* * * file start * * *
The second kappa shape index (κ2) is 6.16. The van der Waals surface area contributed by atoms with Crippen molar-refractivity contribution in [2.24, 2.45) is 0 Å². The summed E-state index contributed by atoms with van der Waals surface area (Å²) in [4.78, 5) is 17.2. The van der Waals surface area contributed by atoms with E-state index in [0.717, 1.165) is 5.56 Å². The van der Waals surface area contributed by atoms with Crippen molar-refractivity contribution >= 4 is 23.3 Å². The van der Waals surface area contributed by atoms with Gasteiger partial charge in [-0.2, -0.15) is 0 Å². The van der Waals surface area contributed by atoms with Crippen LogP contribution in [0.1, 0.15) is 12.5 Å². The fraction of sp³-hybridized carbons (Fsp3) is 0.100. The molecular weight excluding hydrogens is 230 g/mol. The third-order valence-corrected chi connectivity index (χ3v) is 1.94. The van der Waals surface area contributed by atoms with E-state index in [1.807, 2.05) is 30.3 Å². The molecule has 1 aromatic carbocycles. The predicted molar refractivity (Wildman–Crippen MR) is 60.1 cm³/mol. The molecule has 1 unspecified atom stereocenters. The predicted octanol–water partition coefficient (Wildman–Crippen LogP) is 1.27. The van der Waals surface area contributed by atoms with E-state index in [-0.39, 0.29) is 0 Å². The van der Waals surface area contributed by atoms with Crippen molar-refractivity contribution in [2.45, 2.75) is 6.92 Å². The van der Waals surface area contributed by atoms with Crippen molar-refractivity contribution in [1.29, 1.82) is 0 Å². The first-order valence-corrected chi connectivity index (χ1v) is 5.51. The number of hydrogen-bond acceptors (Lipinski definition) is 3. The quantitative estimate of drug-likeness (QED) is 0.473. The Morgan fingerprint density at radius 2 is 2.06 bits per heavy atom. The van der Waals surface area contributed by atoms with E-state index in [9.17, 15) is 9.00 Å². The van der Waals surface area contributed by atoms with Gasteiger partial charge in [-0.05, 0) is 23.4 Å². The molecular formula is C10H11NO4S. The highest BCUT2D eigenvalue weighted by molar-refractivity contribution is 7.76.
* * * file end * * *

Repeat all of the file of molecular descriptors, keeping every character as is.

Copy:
The second kappa shape index (κ2) is 6.16. The van der Waals surface area contributed by atoms with Crippen molar-refractivity contribution in [2.24, 2.45) is 0 Å². The summed E-state index contributed by atoms with van der Waals surface area (Å²) in [4.78, 5) is 17.2. The van der Waals surface area contributed by atoms with E-state index in [0.717, 1.165) is 5.56 Å². The van der Waals surface area contributed by atoms with Crippen molar-refractivity contribution >= 4 is 23.3 Å². The van der Waals surface area contributed by atoms with Gasteiger partial charge in [-0.2, -0.15) is 0 Å². The van der Waals surface area contributed by atoms with Crippen LogP contribution in [0.1, 0.15) is 12.5 Å². The fraction of sp³-hybridized carbons (Fsp3) is 0.100. The molecular weight excluding hydrogens is 230 g/mol. The third-order valence-corrected chi connectivity index (χ3v) is 1.94. The van der Waals surface area contributed by atoms with E-state index in [1.807, 2.05) is 30.3 Å². The molecule has 1 aromatic carbocycles. The predicted molar refractivity (Wildman–Crippen MR) is 60.1 cm³/mol. The molecule has 1 unspecified atom stereocenters. The predicted octanol–water partition coefficient (Wildman–Crippen LogP) is 1.27. The van der Waals surface area contributed by atoms with E-state index in [-0.39, 0.29) is 0 Å². The van der Waals surface area contributed by atoms with Crippen molar-refractivity contribution in [2.45, 2.75) is 6.92 Å². The van der Waals surface area contributed by atoms with Crippen molar-refractivity contribution in [1.29, 1.82) is 0 Å². The first-order valence-corrected chi connectivity index (χ1v) is 5.51. The number of hydrogen-bond acceptors (Lipinski definition) is 3. The quantitative estimate of drug-likeness (QED) is 0.473. The Morgan fingerprint density at radius 2 is 2.06 bits per heavy atom. The van der Waals surface area contributed by atoms with E-state index in [9.17, 15) is 9.00 Å². The van der Waals surface area contributed by atoms with Gasteiger partial charge in [-0.05, 0) is 23.4 Å². The molecular formula is C10H11NO4S. The highest BCUT2D eigenvalue weighted by molar-refractivity contribution is 7.76.